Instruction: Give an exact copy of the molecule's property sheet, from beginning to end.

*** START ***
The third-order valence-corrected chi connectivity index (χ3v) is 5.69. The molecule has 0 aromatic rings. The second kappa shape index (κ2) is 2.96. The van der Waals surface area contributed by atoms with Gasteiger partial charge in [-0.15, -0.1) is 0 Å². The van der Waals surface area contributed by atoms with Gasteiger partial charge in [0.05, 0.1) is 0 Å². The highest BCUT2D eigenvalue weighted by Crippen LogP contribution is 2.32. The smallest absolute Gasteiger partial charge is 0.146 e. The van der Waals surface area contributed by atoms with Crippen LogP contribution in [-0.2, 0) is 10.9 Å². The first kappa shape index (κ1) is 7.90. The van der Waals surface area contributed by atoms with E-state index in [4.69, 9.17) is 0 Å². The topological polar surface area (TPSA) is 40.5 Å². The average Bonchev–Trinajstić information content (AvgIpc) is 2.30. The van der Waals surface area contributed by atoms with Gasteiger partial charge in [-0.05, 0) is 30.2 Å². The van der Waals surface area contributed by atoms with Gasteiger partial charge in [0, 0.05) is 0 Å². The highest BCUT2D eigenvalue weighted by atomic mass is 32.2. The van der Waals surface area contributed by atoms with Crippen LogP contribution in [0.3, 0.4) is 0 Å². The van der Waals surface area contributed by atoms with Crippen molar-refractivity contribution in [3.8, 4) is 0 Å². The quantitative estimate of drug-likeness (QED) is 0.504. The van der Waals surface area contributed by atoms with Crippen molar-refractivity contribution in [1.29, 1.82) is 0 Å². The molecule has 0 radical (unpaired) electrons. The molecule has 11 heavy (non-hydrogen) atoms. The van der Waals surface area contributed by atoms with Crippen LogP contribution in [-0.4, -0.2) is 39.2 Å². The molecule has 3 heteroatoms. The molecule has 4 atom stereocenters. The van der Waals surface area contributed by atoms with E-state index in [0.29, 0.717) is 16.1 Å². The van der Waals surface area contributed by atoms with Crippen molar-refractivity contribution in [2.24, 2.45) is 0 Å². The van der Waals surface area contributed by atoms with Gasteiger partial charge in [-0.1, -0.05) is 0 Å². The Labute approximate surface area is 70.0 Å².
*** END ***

The third-order valence-corrected chi connectivity index (χ3v) is 5.69. The molecule has 0 aromatic rings. The second kappa shape index (κ2) is 2.96. The van der Waals surface area contributed by atoms with Gasteiger partial charge in [-0.15, -0.1) is 0 Å². The van der Waals surface area contributed by atoms with Gasteiger partial charge in [0.05, 0.1) is 0 Å². The highest BCUT2D eigenvalue weighted by Crippen LogP contribution is 2.32. The smallest absolute Gasteiger partial charge is 0.146 e. The van der Waals surface area contributed by atoms with Crippen LogP contribution in [-0.2, 0) is 10.9 Å². The first kappa shape index (κ1) is 7.90. The van der Waals surface area contributed by atoms with E-state index in [4.69, 9.17) is 0 Å². The topological polar surface area (TPSA) is 40.5 Å². The average Bonchev–Trinajstić information content (AvgIpc) is 2.30. The van der Waals surface area contributed by atoms with Gasteiger partial charge in [-0.05, 0) is 30.2 Å². The van der Waals surface area contributed by atoms with Gasteiger partial charge in [0, 0.05) is 0 Å². The highest BCUT2D eigenvalue weighted by atomic mass is 32.2. The van der Waals surface area contributed by atoms with Crippen LogP contribution in [0.3, 0.4) is 0 Å². The van der Waals surface area contributed by atoms with Crippen molar-refractivity contribution in [3.8, 4) is 0 Å². The quantitative estimate of drug-likeness (QED) is 0.504. The van der Waals surface area contributed by atoms with Crippen molar-refractivity contribution in [1.29, 1.82) is 0 Å². The molecule has 0 radical (unpaired) electrons. The molecule has 11 heavy (non-hydrogen) atoms. The van der Waals surface area contributed by atoms with Crippen LogP contribution in [-0.4, -0.2) is 39.2 Å². The molecule has 3 heteroatoms. The molecule has 4 atom stereocenters. The van der Waals surface area contributed by atoms with E-state index in [0.29, 0.717) is 16.1 Å². The van der Waals surface area contributed by atoms with Crippen molar-refractivity contribution in [2.24, 2.45) is 0 Å². The van der Waals surface area contributed by atoms with Gasteiger partial charge in [-0.1, -0.05) is 0 Å². The Labute approximate surface area is 70.0 Å².